There has never been a cue from nature as effective, stimulating and loving as that from my beloved parakeet, Celesta. She attracted and entertained everyone with her antics, enfolded our hearts with her trust and pleased the most skeptical bird fan with her amazing vocabulary. Her curves, dots, lines and feathered patterns begged to be studied and incorporated into my work. Her song and chatter astonished all ages. Her telephone conversations could perk up anyone’s day. She not only invited, but allowed touch and caress. Her trust factor was 100% pure. She was indeed, a rare bird. Her passing on Tuesday tore a hole in my heart, but one I know will mend in time with all the inspiration her tiny body and huge personality have embedded in my mind. If only I had a video of the two of us dancing around the room to her favorite song, Only Time by Enya. Only time will heal the pain from this severed bond. No former pet has ever colored my soul nor provided such an outlet for the senses. Celesta now rests outside, in a hand-carved box, under a special memorial tree where cues from nature will be everlasting for all who take the time to listen, feel and act on the moment. Back to my palette of greys and blues, as I can still hear Celesta, as clear as a bell, chirping, “Where’s the pretty baby birdie, ha ha ha ha ha!”
“In the end we will conserve only what we love. We will love only what we understand. We will understand only what we are taught.” (Baba Dioum)
Sensuality in the hidden
by Tony Kampwerth, Knoxville, TN, USA
This is one of those letters that I ask myself, “Where does he get that stuff?” One of the thoughts about nature caught my attention. “The obvious is enchanted by the hidden.” There are so many cases where this creates interest — in art, music, drama. Sometimes this is a peek-a-boo situation. One example that comes to mind is the human body — a nude woman exudes a natural beauty while a woman in a bikini is seen as sensual. The difference is two tiny pieces of cloth.
Creative path discovered
by Edward Powell, Pittsburgh, PA, USA
All you have shared today continues to be the basis for most everything that I live for. As a landscape painter outdoors this past June, painting beneath the shade of a summer sycamore, I discovered the most creative path that I have traveled in my many years. Two images of one my new works from the fallen skin of that sycamore (its shed bark) is attached. They are simple illustrations of the truth that your letter illuminates. If we look closely at/to nature, everything is there for us to be a part of. Those two repetitive circular forms are held together by fragrant beeswax and displayed in a glass box. Size is approximately 6″ x 6″ x 10″.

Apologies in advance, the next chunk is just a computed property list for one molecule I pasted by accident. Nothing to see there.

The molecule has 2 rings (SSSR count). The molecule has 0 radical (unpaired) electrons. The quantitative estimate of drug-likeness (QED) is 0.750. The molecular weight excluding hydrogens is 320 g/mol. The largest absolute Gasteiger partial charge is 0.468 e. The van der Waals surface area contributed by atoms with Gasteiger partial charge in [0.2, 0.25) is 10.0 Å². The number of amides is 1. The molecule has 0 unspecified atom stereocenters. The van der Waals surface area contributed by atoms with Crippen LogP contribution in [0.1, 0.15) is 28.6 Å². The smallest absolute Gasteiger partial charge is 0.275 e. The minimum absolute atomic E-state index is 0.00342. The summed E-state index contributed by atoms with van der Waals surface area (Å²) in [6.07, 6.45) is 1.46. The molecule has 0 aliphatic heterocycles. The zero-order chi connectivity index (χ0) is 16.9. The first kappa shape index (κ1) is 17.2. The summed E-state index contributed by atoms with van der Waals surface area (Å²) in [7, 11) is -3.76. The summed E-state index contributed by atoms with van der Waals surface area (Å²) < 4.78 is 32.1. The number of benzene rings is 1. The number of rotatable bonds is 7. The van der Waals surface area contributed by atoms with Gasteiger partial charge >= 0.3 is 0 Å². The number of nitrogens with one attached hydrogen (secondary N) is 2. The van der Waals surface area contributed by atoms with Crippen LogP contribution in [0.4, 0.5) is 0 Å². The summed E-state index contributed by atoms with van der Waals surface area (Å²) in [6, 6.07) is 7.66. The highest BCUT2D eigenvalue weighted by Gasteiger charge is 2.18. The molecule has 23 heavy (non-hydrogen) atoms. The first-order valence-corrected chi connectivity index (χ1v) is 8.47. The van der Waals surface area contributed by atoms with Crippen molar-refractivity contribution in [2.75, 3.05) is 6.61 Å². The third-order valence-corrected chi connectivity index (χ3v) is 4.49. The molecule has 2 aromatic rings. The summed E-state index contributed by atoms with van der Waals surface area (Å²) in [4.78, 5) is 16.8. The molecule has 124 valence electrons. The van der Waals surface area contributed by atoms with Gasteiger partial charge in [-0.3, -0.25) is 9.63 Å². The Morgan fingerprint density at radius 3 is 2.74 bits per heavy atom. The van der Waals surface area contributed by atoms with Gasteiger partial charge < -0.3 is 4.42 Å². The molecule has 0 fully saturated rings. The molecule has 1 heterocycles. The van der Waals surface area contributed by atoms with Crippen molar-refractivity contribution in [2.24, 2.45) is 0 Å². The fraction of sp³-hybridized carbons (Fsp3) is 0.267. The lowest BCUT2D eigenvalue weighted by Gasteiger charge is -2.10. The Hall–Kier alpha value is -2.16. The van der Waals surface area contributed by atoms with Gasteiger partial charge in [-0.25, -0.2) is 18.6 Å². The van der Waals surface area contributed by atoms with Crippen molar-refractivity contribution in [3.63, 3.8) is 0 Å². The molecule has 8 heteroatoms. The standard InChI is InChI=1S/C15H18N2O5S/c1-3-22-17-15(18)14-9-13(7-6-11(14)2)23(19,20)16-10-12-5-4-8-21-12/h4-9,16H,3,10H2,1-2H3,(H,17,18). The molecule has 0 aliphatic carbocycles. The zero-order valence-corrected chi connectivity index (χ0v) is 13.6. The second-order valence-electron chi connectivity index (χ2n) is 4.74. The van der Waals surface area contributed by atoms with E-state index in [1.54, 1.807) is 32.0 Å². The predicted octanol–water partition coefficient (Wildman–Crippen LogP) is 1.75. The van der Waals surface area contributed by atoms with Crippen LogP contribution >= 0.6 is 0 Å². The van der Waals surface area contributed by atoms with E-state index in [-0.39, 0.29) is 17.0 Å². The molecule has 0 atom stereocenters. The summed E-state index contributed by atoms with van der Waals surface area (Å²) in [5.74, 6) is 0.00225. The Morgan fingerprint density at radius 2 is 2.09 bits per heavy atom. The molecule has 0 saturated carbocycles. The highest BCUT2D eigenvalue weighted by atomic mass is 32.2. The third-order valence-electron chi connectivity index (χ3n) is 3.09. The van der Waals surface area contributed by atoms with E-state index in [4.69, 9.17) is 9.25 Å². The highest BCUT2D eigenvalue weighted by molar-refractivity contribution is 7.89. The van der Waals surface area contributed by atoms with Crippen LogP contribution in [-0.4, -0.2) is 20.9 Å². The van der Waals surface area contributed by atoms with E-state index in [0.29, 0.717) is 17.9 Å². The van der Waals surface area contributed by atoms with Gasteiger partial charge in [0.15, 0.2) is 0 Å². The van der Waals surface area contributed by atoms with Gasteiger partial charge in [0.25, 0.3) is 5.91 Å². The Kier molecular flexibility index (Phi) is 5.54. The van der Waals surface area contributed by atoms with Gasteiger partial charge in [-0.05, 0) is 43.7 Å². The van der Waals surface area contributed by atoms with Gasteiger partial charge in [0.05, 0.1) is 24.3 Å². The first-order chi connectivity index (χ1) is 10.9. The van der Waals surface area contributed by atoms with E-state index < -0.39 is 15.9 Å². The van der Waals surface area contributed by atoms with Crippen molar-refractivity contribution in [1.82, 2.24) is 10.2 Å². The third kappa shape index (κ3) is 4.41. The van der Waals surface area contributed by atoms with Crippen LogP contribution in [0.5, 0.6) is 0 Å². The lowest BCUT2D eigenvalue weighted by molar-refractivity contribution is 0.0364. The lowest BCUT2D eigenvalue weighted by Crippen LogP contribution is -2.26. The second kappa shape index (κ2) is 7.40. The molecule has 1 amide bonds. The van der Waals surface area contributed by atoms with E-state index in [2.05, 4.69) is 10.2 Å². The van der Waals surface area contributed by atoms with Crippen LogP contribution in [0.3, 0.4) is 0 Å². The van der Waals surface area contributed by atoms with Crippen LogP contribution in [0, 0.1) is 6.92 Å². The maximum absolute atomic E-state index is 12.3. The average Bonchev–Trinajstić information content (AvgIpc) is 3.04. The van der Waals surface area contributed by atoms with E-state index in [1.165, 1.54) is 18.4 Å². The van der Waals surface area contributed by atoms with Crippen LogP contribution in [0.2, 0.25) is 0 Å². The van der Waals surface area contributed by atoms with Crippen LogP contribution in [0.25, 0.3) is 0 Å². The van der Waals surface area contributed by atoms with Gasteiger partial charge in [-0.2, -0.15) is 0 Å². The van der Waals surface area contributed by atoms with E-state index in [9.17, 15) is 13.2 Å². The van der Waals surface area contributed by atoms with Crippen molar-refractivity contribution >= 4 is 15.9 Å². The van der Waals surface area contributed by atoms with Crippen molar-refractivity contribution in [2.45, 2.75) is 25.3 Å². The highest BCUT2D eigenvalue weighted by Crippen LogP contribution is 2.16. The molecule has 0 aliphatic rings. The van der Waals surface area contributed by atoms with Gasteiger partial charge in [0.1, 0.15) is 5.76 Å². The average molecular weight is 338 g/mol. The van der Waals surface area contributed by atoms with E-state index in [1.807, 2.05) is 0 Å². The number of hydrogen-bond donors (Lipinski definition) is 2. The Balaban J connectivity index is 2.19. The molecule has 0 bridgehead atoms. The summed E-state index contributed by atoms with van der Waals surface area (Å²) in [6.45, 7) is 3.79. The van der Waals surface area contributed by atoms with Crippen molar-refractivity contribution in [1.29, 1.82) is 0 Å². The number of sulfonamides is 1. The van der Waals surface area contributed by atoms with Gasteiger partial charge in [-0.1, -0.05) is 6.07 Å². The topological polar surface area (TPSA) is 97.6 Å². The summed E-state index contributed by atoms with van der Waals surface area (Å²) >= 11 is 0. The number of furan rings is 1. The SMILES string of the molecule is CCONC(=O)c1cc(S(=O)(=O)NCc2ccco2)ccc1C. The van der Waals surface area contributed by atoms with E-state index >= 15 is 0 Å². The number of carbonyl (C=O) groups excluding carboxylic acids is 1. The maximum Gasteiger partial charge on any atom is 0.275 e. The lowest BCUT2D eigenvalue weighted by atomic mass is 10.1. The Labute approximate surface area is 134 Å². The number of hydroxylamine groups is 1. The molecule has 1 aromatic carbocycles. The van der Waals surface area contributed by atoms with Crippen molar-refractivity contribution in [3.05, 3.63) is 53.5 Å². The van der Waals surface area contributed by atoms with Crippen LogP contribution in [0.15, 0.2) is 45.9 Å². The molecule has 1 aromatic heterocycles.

Further to the list
by Dave Kellam Brown, Dallas, TX, USA
Your list is extremely valuable, particularly when juxtaposed with a list such as Richard Schmid’s list of “common mistakes and difficulties” (Alla Prima, p17) and is really useful as a preliminary to meditation while “bluffing” (your previous mail).
My technical training prompts me to look for unifying or simplifying characteristics in your list and comments (the age-old drive for “useful truths”). Not surprisingly, I come up with two, one for expansion, the other for unification:
1) The joy of art and “beauty” is rooted in the recognition of the commonplace in the unique and of the sublime in the commonplace — this expresses the fractal nature of reality.
2) No aspect of art or of a work has impact or meaning on its own. All are relative and need to change some within a piece to create interest. Colors, values, edges, even shapes and emotions are all some aspect of pattern and exception growing out of our personal experiences.
So if we think about these ideas as we prepare to make our art and then don’t think about them as we do it, it’s like opening the door to the “Zone” and then walking through it.
Is non-objective nature?
by Joy Davis, San Diego, CA, USA